Back-end management agent 704 is responsible for receiving and responding to all FLOGI frames generated by N-ph_PORT devices. These requests are directly processed and returned by back-end management agent 704.
Internal checking/processing is performed on the FLOGI service parameters requested by each N-ph_PORT initiator device. The requested service parameters must be supported by the FLOGI service parameters negotiated by the associated frond-end network port device, and they are returned based on the negotiated front-end port service parameters.
The NPID assigned to the each back-end port is based on the domain and area (DDAA--) address components assigned to the associated front-end network port. The ALPA/device component of the address (----XX) maps to fixed ALPA addresses assigned to each back-end N-ph_PORT.
Returned link level negotiated values such as BBC, are processed based on the local link resources of the N-ph_PORT.
Back-end management agent 704 also processes Fabric Service Name Server Registrations sourced from back-end N-ph_PORTs. These registration requests are terminated and acknowledge directly by back-end management agent 704. They are not forwarded to the Fabric as it is an objective of the present invention to hide or to virtualize the actual back-end initiators. All unsolicited Name Service registrations requests (0xX2XX type match) are acknowledge without the requirement for establishing and maintaining a local database.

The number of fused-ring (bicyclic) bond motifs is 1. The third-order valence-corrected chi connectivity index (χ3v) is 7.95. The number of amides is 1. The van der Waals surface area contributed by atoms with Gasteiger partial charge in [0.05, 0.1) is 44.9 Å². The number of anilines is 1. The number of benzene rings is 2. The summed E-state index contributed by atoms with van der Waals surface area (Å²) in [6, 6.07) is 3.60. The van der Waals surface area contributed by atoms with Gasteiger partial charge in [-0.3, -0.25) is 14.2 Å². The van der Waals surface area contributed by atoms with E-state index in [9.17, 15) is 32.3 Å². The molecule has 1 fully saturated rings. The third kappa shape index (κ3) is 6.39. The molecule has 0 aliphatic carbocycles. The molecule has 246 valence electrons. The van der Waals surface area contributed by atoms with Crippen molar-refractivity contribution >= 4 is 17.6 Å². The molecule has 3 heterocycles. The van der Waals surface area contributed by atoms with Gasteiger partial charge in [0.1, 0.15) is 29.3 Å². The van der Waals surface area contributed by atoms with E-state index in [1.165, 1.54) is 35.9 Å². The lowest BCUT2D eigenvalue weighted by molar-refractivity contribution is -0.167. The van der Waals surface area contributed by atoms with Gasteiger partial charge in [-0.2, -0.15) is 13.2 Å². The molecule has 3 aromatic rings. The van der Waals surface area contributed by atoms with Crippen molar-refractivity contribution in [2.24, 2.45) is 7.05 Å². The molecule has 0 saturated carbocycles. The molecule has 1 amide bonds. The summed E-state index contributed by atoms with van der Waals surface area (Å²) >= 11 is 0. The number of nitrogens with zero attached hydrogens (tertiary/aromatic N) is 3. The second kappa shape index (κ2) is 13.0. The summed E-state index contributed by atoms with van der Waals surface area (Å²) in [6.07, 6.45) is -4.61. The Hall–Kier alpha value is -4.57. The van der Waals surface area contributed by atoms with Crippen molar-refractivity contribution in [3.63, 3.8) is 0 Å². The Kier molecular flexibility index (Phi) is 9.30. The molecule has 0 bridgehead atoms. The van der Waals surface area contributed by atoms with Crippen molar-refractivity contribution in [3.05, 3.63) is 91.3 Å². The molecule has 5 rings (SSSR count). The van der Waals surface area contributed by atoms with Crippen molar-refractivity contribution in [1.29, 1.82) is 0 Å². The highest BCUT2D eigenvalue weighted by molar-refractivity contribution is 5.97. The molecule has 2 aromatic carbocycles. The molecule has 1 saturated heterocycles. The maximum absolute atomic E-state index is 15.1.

As illustrated in FIG. 7, in embodiments, back-end management agent 704 forwards Fabric Service Name Server Query/Get requests (0xX1XX type match) sourced from back-end N-ph_PORTs. These registration requests are forward through the associated network port 110. The frames are filtered, and references to NPID or WWPN/WWNN are replaced as described above. Frame filtering is performed on unsolicited requests forwarded to the external network/fabric such that N-ph_PORT ID/name data are changed to the appropriate network port 110 ID/name data. Frame filtering is performed on the solicited responses returned from the external network/fabric such that network port 110 ID/name data are changed to the appropriate N-ph_PORT ID/name data. These query operation are non-disruptive to the external network/fabric, and hence the forwarded protocol has no or minimal impact on external network/Fabric state or I/O data paths.